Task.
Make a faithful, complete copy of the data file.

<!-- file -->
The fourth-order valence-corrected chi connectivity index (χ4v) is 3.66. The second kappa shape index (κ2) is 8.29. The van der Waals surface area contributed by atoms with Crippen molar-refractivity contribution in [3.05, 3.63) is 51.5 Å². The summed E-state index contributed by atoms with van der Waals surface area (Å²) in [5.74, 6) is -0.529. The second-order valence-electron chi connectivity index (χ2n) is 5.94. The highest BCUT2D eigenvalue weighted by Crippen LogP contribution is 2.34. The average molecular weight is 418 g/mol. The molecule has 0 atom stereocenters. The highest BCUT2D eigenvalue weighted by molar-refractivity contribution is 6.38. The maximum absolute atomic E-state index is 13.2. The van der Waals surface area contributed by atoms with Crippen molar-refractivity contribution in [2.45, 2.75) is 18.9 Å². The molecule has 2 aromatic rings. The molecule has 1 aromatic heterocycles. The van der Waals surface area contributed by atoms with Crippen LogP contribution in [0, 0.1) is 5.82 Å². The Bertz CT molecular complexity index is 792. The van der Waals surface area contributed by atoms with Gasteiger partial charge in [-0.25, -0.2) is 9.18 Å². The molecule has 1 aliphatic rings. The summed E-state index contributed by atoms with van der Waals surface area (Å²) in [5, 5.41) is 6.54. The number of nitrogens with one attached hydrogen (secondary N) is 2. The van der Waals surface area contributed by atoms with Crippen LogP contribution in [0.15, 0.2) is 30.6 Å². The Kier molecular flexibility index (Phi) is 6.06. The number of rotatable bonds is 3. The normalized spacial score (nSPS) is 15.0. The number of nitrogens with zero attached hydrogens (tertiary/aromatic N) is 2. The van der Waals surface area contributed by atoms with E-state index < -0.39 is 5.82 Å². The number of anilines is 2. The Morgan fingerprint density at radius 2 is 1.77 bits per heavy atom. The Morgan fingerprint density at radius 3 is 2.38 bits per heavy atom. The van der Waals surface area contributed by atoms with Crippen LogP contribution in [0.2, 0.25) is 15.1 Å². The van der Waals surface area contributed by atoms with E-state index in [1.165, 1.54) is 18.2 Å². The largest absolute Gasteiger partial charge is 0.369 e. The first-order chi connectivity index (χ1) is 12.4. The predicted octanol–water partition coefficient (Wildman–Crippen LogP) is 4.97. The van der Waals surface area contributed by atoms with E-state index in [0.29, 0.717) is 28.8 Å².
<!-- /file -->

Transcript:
The fourth-order valence-corrected chi connectivity index (χ4v) is 3.66. The second kappa shape index (κ2) is 8.29. The van der Waals surface area contributed by atoms with Crippen molar-refractivity contribution in [3.05, 3.63) is 51.5 Å². The summed E-state index contributed by atoms with van der Waals surface area (Å²) in [5.74, 6) is -0.529. The second-order valence-electron chi connectivity index (χ2n) is 5.94. The highest BCUT2D eigenvalue weighted by Crippen LogP contribution is 2.34. The average molecular weight is 418 g/mol. The molecule has 0 atom stereocenters. The highest BCUT2D eigenvalue weighted by molar-refractivity contribution is 6.38. The maximum absolute atomic E-state index is 13.2. The van der Waals surface area contributed by atoms with Crippen molar-refractivity contribution in [2.45, 2.75) is 18.9 Å². The molecule has 2 aromatic rings. The molecule has 1 aromatic heterocycles. The van der Waals surface area contributed by atoms with Crippen LogP contribution in [0, 0.1) is 5.82 Å². The Bertz CT molecular complexity index is 792. The van der Waals surface area contributed by atoms with Gasteiger partial charge in [-0.25, -0.2) is 9.18 Å². The molecule has 1 aliphatic rings. The summed E-state index contributed by atoms with van der Waals surface area (Å²) in [5, 5.41) is 6.54. The number of nitrogens with one attached hydrogen (secondary N) is 2. The van der Waals surface area contributed by atoms with Crippen LogP contribution in [0.15, 0.2) is 30.6 Å². The Kier molecular flexibility index (Phi) is 6.06. The number of rotatable bonds is 3. The normalized spacial score (nSPS) is 15.0. The number of nitrogens with zero attached hydrogens (tertiary/aromatic N) is 2. The van der Waals surface area contributed by atoms with E-state index < -0.39 is 5.82 Å². The number of anilines is 2. The Morgan fingerprint density at radius 2 is 1.77 bits per heavy atom. The Morgan fingerprint density at radius 3 is 2.38 bits per heavy atom. The van der Waals surface area contributed by atoms with Crippen LogP contribution in [0.2, 0.25) is 15.1 Å². The van der Waals surface area contributed by atoms with E-state index in [1.165, 1.54) is 18.2 Å². The largest absolute Gasteiger partial charge is 0.369 e. The first-order chi connectivity index (χ1) is 12.4. The predicted octanol–water partition coefficient (Wildman–Crippen LogP) is 4.97. The van der Waals surface area contributed by atoms with E-state index in [0.29, 0.717) is 28.8 Å².